Dr. Dean Johnston, MD, MHSc, FRCPC, Neurologist, discusses The Symptoms of Stroke and The Need For Immediate Treatment .
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Featuring Dr. Dean Johnston, MD, MHSc, FRCPC, Neurologist
The Symptoms of Stroke and The Need For Immediate Treatment
Duration: 1 minute, 54 seconds
A stroke is a sudden loss of brain function due to a problem with the blood supply to the brain tissue, and there are two types of stroke.
One is related to or caused by blockage of a blood vessel so that the brain tissue downstream from the blockage dies. And that affects about 80 percent of stroke patients. About 20 percent of the time, a stroke is due to a leakage of blood from the blood vessel into the surrounding tissue.
They can produce identical symptoms, depending on the part of the brain that’s affected, and it’s difficult for doctors to determine which type of stroke has caused the problem unless the patient has had a CAT scan or a CT scan.
Stroke symptoms depend on the part of the brain that’s affected. Sometimes stroke symptoms are transient, meaning they will resolve after a few minutes or up to an hour. And we call this a transient ischemic attack, a TIA, or some patients will call it a mini stroke.
And sometimes they will be persistent. It’s impossible for patients to know whether these symptoms will resolve or not at the onset, and therefore, any patient or an individual who’s experiencing stroke symptoms, should seek immediate medical attention.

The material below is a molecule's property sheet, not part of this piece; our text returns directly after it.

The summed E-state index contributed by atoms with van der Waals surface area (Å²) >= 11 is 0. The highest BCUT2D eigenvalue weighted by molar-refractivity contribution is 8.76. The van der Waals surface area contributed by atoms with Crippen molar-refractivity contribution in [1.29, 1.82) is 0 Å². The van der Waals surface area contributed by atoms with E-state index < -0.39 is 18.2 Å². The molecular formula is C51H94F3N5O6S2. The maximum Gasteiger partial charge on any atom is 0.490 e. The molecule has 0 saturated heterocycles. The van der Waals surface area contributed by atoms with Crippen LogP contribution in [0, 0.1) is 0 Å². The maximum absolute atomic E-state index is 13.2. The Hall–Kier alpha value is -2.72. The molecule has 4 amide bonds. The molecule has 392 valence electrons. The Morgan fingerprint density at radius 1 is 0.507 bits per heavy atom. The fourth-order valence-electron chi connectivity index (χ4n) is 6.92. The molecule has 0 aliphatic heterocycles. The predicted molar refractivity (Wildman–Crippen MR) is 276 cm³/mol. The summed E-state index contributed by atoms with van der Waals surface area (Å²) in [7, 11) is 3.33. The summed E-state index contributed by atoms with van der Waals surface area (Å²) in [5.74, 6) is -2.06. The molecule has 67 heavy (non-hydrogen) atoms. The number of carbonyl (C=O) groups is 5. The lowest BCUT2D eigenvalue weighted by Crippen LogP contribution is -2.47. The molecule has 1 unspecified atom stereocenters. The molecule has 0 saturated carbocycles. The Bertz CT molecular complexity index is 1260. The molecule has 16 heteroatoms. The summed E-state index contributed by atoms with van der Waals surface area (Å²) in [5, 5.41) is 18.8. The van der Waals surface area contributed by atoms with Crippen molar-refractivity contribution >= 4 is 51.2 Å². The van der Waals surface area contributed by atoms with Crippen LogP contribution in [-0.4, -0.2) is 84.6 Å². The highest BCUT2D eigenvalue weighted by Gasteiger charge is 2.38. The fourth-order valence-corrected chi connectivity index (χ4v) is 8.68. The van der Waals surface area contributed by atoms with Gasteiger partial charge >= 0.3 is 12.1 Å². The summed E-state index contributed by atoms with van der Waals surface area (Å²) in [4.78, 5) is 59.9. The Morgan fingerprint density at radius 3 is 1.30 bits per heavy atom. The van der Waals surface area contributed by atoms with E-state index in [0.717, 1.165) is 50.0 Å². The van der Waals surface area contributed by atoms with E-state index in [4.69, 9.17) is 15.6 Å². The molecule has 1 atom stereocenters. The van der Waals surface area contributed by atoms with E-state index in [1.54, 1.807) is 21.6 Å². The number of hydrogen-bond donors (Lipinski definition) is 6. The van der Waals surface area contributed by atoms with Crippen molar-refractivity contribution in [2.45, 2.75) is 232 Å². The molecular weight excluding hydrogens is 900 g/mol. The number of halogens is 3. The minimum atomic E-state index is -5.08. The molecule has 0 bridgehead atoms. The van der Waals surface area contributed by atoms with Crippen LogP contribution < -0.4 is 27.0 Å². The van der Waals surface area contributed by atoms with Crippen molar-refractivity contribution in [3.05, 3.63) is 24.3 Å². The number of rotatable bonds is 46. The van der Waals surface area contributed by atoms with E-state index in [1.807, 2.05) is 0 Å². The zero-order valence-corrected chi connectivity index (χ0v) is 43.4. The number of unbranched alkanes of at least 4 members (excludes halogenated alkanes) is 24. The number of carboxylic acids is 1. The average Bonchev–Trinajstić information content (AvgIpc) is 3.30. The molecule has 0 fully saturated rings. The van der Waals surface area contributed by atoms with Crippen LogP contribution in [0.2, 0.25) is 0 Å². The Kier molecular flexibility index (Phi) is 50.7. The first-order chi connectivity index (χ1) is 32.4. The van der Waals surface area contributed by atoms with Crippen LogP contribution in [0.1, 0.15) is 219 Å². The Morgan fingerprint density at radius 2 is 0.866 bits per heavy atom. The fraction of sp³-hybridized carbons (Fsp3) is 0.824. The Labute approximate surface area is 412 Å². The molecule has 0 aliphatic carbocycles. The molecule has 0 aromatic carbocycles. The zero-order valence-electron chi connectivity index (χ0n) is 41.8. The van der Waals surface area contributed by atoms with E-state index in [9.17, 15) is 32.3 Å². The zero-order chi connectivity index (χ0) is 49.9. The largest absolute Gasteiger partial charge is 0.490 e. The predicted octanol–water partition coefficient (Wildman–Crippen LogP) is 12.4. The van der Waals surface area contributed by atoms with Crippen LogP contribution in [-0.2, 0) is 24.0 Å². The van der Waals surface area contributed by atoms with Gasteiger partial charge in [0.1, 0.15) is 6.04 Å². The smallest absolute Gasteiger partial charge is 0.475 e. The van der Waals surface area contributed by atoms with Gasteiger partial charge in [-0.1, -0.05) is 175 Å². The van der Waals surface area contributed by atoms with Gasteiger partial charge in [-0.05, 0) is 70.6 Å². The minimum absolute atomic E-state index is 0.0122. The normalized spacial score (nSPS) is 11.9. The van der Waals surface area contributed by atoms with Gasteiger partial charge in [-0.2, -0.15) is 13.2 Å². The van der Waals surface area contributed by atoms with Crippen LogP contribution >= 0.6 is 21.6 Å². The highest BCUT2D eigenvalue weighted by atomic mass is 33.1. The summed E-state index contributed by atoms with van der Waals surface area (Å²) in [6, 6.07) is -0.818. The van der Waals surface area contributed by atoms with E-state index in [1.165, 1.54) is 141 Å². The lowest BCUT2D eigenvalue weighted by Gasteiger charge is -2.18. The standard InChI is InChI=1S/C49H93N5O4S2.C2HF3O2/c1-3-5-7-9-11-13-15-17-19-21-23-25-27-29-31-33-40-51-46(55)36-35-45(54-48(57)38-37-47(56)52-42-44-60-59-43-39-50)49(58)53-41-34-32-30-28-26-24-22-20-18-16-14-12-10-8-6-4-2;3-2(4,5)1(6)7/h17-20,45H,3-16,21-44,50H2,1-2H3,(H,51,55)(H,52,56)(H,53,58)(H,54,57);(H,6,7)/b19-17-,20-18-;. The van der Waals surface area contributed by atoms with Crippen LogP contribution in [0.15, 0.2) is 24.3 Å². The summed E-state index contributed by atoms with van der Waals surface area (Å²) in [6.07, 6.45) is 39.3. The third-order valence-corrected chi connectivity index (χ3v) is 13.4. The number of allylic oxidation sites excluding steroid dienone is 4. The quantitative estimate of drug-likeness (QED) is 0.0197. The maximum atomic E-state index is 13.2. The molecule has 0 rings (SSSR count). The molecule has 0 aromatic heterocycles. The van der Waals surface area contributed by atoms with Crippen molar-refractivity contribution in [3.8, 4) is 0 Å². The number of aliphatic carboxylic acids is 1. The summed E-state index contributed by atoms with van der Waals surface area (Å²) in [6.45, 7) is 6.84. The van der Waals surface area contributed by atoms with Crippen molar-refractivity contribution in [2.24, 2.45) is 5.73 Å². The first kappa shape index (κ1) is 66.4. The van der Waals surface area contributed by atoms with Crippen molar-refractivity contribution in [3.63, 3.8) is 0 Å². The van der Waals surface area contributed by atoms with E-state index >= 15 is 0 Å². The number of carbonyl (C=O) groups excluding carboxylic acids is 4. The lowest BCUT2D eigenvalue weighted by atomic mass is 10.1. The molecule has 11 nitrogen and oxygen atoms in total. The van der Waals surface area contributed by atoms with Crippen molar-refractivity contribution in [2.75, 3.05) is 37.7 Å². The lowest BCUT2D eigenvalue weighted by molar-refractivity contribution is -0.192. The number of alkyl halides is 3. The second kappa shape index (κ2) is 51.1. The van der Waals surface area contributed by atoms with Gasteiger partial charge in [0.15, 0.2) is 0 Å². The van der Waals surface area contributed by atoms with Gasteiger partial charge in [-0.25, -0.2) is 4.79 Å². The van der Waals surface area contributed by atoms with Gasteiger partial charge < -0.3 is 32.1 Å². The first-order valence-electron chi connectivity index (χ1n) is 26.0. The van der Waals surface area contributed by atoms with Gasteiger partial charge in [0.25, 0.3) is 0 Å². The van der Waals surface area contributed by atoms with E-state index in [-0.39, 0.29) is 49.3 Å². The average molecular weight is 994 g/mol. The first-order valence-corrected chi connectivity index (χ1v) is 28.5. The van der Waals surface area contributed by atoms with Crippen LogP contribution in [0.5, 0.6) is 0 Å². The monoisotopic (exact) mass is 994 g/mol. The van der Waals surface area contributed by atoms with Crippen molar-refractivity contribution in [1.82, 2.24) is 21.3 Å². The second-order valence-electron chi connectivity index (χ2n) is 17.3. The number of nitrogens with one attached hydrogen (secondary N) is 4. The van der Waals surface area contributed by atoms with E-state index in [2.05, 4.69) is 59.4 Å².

Many people who suffer stroke will not recover from the effects of a stroke. About one in five people who suffer a stroke will end up in a long-term care facility, requiring assistance for the rest of their lives.
About two out of those five patients who suffer a stroke will have some form of disability, such that they will require assistance for things that they take for granted in their everyday life now. Only one of those five patients will escape a stroke with little or no disability.
If you think you are experiencing the symptoms of a stroke, you must seek immediate medical attention. If you have questions about stroke, you should discuss that with your family doctor.
Local Practitioners: Neurologist
This content is for informational purposes only, and is not intended to be a substitute for professional medical advice, diagnosis or treatment. Always seek the advice of your physician or other qualified healthcare professional with any questions you may have regarding a medical condition.